Somewhere Between Obstacles and Pleasure


72 pages
ISBN 0-88753-327-2
DDC C811'.54





Ronald Charles Epstein is a Toronto-based freelance writer and published poet.


Calgary poet Robert Hilles is a veteran author who has reviewed books
and published 10 volumes of his own verse. His previous effort,
Breathing Distance, was shortlisted for the Milton Acorn People’s
Poetry Award. This honor should not be viewed as a “Good
Housekeeping” seal of proletarian content; Hilles emulates Acorn’s
humanity, not his gritty populism. A lot of the poetry is mildly erotic,
which is not surprising, since this book is dedicated “To Pearl Luke
with all my love.” Much of his material would not be out of place on
Lovers and Other Strangers and similar fare broadcast on “beautiful
music” FM stations. Picaresque poets might object, preferring men who
approach the subject with blazing guns. However, Hilles targets the
mainstream audience; even the act of kissing a lover’s foot is given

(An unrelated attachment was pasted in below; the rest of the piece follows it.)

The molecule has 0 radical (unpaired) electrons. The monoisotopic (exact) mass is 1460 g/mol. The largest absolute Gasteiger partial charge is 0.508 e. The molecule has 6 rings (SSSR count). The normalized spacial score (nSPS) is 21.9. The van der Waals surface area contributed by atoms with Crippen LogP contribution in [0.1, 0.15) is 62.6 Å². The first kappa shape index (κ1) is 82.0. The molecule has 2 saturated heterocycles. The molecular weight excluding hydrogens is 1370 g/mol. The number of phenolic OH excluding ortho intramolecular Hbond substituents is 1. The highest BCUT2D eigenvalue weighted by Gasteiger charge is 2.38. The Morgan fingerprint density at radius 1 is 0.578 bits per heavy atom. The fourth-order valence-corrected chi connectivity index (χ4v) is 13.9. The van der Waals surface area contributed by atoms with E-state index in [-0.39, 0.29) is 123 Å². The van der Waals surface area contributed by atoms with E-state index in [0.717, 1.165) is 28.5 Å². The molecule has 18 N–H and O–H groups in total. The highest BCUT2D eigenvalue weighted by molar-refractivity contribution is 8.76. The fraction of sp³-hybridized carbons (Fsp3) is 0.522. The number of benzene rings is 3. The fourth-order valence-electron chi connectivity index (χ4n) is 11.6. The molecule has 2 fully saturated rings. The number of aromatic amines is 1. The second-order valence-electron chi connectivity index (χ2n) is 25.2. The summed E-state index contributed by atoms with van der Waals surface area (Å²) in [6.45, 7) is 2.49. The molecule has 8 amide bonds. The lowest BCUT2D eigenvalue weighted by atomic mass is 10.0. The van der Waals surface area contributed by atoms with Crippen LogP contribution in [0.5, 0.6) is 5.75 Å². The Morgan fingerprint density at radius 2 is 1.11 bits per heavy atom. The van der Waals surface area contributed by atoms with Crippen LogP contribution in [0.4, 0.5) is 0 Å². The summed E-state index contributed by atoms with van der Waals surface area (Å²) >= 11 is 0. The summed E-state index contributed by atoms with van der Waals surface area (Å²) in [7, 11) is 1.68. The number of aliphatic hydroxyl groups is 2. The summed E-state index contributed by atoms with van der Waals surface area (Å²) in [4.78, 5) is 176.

more dignity than it deserves.

This book is an ideal Valentine’s Day gift, but it is also a clever
Christmas present. “A Lonely Santa” is suitably seasonal, without
effusive sentiment. He sees a shopping mall Santa who “looks like my
father” and invites him to “my new house,” where “a cold Old
Vienna / waits for him in the fridge.” This piece is both topical and
wistful. His father’s spirit still haunts him. He tries to define a
man who defies easy categorization; the elder Hilles does not wear ties
or blue jeans. The perceptive poet wonders if his numerophobic Dad is
haunted by the dates on his tombstone. He is aware of mortality’s
implications; he observes his dying father staring at a hospital ceiling
and evokes the ceilings in his own future.

The book’s weaknesses are deftly handled. “A Dull Moan” may be
poorly developed, but it is placed in the back where it cannot tarnish
readers’ positive perceptions.


Hilles, Robert., “Somewhere Between Obstacles and Pleasure,” Canadian Book Review Annual Online, accessed July 22, 2024,